There is a big difference between anti-miscegenation laws and a boycott. A boycott involves who you personally choose to marry. This is a personal decision. No one will force you to marry outside of your religion or ethnic group, but this is a matter of individual freedom.
Anti-miscegenation laws mean a dominant ethnic group (in this case Jews in Israel) are preventing people from marrying who they love by the force of law. Anti-miscegenation laws take away freedom.
I don't know of any modern country enforcing Catholic anti-miscegenation laws. Europe got rid of their anti-Miscegenation laws 100 years ago (with a brief period of anti-miscegenation laws resurfacing around the time of World War II). America got rid of the final White Supremacist anti-miscegenation laws 58 years ago.
All developed countries, with the exception of Israel, consider these laws to be backwards and barbaric. This is institutionalized bigotry... dictating that some people are not suitable for marriage for the dominant religious group.
A true modern democracy doesn't allow for anti-miscegenation laws. Yes, I will condemn them wherever they exist. There is no difference whether they are protecting White Supremacy or Jewish nationalism.
You've taken my original thought of Sept. 17:
"It has got me to thinking also. I would like to see secular Jewish males in college boycott dating Shiksas. The reverse is of value also. A boycott by Shiksas of dating secular Jewish males. Right now there is an unofficial boycott, but only to and from Orthodox (Modern Orthodox) Jews. But, it appears that those secular Jewish males are too attractive to many a bright, educated Shiksa."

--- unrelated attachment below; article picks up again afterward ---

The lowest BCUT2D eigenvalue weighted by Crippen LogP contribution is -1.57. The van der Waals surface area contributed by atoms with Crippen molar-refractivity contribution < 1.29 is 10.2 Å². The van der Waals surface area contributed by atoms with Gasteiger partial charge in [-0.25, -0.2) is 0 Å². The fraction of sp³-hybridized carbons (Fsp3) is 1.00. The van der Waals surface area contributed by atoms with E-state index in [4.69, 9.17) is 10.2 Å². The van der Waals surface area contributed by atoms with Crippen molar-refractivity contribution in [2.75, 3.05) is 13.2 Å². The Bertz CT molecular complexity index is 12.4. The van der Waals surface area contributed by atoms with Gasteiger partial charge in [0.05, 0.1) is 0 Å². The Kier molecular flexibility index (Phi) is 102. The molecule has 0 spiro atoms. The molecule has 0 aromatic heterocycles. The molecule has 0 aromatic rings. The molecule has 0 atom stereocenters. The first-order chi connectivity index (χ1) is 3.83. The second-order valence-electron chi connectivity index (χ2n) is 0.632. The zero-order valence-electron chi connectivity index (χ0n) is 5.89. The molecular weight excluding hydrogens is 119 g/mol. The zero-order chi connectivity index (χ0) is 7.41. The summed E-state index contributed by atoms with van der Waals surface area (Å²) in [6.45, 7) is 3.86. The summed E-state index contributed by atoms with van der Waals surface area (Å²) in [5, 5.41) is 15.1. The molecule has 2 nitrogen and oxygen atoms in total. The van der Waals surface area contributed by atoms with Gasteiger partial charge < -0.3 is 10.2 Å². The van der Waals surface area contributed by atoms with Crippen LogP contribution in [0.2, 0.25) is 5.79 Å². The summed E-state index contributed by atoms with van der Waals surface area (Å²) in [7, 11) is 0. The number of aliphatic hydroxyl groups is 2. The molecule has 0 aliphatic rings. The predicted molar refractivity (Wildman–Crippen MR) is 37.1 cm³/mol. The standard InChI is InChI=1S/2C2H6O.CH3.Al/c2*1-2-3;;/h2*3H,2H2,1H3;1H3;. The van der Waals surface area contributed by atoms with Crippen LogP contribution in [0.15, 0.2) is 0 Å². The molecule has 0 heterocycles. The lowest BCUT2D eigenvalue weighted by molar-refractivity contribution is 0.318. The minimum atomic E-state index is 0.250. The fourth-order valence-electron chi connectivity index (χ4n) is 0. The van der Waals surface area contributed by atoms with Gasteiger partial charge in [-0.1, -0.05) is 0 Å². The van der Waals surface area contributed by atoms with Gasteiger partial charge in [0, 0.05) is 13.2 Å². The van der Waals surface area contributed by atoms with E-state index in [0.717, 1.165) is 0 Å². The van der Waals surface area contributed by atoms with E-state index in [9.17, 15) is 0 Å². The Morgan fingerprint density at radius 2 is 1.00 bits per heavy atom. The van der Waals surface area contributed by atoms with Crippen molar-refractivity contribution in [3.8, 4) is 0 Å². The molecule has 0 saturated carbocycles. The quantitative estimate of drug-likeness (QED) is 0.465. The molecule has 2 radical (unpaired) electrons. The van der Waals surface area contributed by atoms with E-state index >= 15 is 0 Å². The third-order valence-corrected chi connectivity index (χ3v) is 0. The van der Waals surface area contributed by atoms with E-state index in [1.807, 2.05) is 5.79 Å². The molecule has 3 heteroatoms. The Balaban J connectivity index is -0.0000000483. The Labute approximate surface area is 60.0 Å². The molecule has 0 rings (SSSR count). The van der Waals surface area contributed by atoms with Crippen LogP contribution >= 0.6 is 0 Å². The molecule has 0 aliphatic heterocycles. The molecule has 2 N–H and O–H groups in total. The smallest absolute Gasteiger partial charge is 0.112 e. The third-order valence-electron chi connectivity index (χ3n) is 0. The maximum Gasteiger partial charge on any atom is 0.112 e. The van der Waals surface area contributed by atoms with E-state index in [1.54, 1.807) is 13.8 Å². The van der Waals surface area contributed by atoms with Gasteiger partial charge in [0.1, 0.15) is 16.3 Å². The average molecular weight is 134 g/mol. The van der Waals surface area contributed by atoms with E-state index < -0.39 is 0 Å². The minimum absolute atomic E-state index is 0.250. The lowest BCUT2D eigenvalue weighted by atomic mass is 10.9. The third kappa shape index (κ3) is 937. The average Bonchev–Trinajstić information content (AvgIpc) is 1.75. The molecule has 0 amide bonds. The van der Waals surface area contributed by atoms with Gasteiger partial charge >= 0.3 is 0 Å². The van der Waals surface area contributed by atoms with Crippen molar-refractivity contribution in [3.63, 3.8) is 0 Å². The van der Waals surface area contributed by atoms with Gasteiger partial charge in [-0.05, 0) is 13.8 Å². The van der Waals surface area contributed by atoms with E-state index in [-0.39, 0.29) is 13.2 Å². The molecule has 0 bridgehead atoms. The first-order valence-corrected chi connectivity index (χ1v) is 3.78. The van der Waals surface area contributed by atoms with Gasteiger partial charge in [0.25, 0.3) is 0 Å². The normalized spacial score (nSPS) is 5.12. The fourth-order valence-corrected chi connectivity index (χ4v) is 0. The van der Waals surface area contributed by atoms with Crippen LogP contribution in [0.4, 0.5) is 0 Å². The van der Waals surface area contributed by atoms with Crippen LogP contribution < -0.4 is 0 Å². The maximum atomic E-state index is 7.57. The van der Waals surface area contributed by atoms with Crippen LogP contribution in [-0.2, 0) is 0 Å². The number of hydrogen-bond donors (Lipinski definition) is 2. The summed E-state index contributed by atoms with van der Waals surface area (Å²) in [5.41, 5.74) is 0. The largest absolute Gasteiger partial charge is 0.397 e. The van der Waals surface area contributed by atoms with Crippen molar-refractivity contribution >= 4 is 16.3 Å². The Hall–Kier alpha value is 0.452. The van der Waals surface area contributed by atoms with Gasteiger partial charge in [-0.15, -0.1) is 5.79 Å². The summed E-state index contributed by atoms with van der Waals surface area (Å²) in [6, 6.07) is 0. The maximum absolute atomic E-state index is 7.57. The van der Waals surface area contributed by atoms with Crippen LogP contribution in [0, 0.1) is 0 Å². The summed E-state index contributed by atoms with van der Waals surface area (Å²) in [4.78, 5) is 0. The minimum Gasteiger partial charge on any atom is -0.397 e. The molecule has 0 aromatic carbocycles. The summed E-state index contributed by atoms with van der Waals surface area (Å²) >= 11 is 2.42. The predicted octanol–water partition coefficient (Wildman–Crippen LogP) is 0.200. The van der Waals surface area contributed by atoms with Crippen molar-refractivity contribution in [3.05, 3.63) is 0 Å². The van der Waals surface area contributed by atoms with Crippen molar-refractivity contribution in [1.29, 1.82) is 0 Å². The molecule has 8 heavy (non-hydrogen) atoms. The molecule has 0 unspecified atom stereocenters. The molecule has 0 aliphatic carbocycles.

and went off into a discussion of miscegenation and Jewish nationalism. My concern is not Jewish nationalism, but survival of Judaism, as a religion, outside of Israel, since the existence of Israel might be tenuous in the future, what with so many people attempting to denigrate its current mode of existence. And, since Jews are not a race, no more than Arabs are a race (actually both are cousins according to the Old Testament), miscegenation is an inappropriate topic to my posting.
And, since my thought only was concerned about an unofficial (aka, social mores) boycott of INTER-FAITH dating, by Orthodox Jews, such unofficial dating criteria might be appropriate for secular Jews to have a Jewish identity survive for any Jew in the future. It was unofficial for Jews in the 1960's, when Gentiles thought that Jewish males just wanted to date Gentile girls, but not marry them; however, as a decade or two passed, it was obvious that Jews were marrying Gentiles, and the mixed couple even celebrated Christmas oftentimes (one of the supposed reasons why one shouldn't marry a Jew - one loses celebrating Christmas).
So, even with an unofficial (aka, social mores) boycott, interfaith couples will marry; however, if there was more awareness of what that will likely ultimately result in for Judaism, as a faith, a percentage of secular Jews might decide that it is not for them. It is all up to the individuals; however, a little education amongst the secular Jewish population might help Judaism survive.
Also, from the standpoint of protecting children from mental anguish, how many interfaith couples decide to celebrate both Jewish and Christian holidays? That "confusion" as to who one is might be the overriding factor why children of a mixed marriage marry a Christian mate, so their children will not have the confusion of two religious beliefs. So, inter-faith marriage is just tantamount, much of the time in my opinion, to a slow, but efficient eroding of Judaism as a surviving faith.
Let's stop using the word "miscegenation" or "Jewish nationalism." I was talking about Judaism's survival in the Diaspora by educating secular Jews of the long term effects of just inter-faith dating. No anti-miscegenation. No Jewish nationalism.
I would just also like to see inter-faith couples, regardless of race, just raise children Jewish, if one spouse is Jewish. That would go for gays or heterosexuals. Within the confines of a marriage, Jewish proselytizing might be good for Judaism's survival.